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COVID-19 Linked To brain Damage – New study

This seems a scary possibility as scientists have warned of a potential wave of brain damage linked to COVID-19. Indeed, the virus is now suggested to lead to severe neurological complications, including inflammation, psychosis and delirium.

Specifically, this was disclosed in a study by researchers at University College London (UCL).

Meanwhile, the study described 43 cases of patients with COVID-19 who suffered either temporary brain dysfunction; strokes, nerve damage or other serious brain effects.

Equally important, the research adds to recent studies which also found the disease can damage the brain.

“Whether we will see an epidemic on a large scale of brain damage linked to the pandemic – perhaps similar to the encephalitis lethargica outbreak in the 1920s and 1930s after the 1918 influenza pandemic – remains to be seen,” said Michael Zandi, from UCL’s Institute of Neurology, who co-led the study.

In summary, COVID-19 is largely a respiratory illness that affects the lungs. However, neuroscientists and specialist brain doctors say emerging evidence of its impact on the brain is concerning.

“My worry is that we have millions of people with COVID-19 now. And if in a year’s time we have 10 million recovered people, and those people have cognitive deficits …Then that’s going to affect their ability to work and their ability to go about activities of daily living,” Adrian Owen, a neuroscientist at Western University in Canada, told Reuters in an interview.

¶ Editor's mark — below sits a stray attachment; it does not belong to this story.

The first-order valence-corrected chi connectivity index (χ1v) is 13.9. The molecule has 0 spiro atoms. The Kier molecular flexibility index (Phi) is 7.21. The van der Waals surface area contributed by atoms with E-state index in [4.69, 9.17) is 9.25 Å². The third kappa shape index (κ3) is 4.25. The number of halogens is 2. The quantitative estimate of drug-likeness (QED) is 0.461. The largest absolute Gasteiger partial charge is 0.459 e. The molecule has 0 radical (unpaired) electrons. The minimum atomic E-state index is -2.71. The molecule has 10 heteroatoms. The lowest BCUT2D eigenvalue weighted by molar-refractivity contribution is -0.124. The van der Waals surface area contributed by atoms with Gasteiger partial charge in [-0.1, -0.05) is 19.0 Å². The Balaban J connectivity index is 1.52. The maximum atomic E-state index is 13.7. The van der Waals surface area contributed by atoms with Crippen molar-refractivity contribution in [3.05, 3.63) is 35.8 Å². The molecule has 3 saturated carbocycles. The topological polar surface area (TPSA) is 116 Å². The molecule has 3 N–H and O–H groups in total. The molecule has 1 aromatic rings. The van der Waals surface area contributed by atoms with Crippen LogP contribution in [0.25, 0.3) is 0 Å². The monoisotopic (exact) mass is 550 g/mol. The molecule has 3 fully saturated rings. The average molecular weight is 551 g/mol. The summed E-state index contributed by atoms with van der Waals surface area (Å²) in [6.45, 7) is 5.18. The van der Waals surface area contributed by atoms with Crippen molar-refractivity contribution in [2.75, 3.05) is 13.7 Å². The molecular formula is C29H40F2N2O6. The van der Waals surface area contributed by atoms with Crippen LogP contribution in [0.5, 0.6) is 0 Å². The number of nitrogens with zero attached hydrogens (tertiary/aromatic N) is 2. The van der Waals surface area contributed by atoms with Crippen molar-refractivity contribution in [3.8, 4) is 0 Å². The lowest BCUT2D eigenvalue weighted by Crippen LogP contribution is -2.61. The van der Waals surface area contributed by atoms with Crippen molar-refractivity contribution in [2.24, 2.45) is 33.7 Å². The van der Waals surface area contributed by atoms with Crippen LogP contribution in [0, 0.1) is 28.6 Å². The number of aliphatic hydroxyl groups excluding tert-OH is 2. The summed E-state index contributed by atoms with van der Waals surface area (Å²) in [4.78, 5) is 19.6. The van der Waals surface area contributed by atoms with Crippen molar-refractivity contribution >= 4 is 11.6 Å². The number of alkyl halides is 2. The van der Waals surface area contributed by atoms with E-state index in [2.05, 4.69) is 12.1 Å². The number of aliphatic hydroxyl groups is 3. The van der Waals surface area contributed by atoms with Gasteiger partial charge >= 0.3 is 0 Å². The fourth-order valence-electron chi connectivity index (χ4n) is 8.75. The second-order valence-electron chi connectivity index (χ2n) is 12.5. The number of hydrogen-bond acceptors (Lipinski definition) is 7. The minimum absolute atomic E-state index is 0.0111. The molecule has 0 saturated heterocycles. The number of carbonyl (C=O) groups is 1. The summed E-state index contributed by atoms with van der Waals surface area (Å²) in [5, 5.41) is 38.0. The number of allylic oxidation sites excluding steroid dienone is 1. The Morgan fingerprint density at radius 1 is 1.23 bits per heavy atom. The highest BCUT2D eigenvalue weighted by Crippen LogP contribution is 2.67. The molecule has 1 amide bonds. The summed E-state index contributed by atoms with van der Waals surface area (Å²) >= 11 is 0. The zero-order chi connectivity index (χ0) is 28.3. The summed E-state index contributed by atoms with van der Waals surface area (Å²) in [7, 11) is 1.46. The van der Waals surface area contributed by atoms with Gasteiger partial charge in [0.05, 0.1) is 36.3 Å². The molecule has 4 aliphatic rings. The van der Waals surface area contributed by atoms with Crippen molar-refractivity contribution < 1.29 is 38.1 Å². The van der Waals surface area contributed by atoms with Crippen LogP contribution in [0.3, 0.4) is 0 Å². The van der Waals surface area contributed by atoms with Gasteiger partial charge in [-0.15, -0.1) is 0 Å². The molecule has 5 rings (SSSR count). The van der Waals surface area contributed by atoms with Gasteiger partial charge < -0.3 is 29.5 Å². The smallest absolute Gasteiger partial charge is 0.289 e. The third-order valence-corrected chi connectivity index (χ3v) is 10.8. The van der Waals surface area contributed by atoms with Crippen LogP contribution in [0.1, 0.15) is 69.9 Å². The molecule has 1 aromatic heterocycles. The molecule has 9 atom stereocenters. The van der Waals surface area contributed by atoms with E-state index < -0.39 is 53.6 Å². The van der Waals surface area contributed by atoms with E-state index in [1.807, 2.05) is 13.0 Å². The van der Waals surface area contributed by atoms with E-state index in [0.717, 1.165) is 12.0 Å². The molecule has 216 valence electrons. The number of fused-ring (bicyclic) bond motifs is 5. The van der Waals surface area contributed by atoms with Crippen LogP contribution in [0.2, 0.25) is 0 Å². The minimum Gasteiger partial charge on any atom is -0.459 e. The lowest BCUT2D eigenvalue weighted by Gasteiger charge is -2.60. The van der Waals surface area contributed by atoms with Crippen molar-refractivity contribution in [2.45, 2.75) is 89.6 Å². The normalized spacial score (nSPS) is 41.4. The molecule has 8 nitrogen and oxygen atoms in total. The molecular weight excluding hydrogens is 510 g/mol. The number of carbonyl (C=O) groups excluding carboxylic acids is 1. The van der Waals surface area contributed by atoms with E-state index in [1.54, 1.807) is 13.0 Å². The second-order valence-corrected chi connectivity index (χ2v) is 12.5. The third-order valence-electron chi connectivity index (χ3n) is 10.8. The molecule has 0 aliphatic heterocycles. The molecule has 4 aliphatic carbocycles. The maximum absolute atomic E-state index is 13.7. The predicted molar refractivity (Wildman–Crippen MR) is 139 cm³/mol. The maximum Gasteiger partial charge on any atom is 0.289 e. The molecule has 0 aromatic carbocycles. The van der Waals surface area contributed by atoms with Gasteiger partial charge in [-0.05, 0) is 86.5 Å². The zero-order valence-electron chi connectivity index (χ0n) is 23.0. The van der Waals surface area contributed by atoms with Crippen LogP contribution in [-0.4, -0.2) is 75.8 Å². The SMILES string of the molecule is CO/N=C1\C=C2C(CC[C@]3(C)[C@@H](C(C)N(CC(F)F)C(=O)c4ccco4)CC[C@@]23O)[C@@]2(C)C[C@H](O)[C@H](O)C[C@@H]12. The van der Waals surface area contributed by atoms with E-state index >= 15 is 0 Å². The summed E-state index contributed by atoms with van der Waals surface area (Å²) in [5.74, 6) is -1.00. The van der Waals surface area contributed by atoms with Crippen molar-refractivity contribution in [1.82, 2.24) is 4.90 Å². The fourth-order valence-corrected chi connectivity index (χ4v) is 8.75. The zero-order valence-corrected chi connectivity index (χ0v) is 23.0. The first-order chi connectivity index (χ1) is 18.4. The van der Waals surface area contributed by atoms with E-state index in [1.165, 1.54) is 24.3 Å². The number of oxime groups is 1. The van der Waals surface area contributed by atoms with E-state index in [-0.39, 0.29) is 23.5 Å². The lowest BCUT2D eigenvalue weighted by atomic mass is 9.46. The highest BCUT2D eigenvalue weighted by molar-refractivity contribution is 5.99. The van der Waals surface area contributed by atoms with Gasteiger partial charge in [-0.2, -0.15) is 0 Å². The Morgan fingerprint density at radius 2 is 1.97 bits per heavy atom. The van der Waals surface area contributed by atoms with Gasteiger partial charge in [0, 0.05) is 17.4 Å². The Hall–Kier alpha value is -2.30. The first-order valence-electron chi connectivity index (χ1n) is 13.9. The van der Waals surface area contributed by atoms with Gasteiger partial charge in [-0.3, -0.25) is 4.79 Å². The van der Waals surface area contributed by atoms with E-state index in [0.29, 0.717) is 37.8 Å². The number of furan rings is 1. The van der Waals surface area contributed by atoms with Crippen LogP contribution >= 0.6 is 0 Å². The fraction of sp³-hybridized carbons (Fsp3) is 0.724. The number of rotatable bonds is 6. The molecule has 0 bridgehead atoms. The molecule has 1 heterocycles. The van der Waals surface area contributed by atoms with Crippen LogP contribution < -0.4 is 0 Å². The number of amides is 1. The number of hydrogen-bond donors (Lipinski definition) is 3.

In the UCL study, published in the journal Brain; nine patients who had brain inflammation were diagnosed with a rare condition called acute disseminated encephalomyelitis (ADEM); which is more usually seen in children and can be triggered by viral infections.

The team said it would normally see about one adult patient with ADEM per month at their specialist London clinic. But this had risen to at least one a week during the study period; something they described as “a concerning increase”.

“Given that the disease has only been around for a matter of months; we might not yet know what long-term damage COVID-19 can cause,” said Ross Paterson, who co-led the study. “Doctors need to be aware of possible neurological effects, as early diagnosis can improve patient outcomes.”

Owen said the emerging evidence underlined the need for large, detailed studies and global data collection to assess how common such neurological and psychiatric complications were.

Meanwhile, Owen is running an international research project at covidbrainstudy.com. Patients can sign up to complete a series of cognitive tests. This will determine whether their brain functions have altered since getting COVID-19.

With additional notes from Reuters

Post source : Reuters

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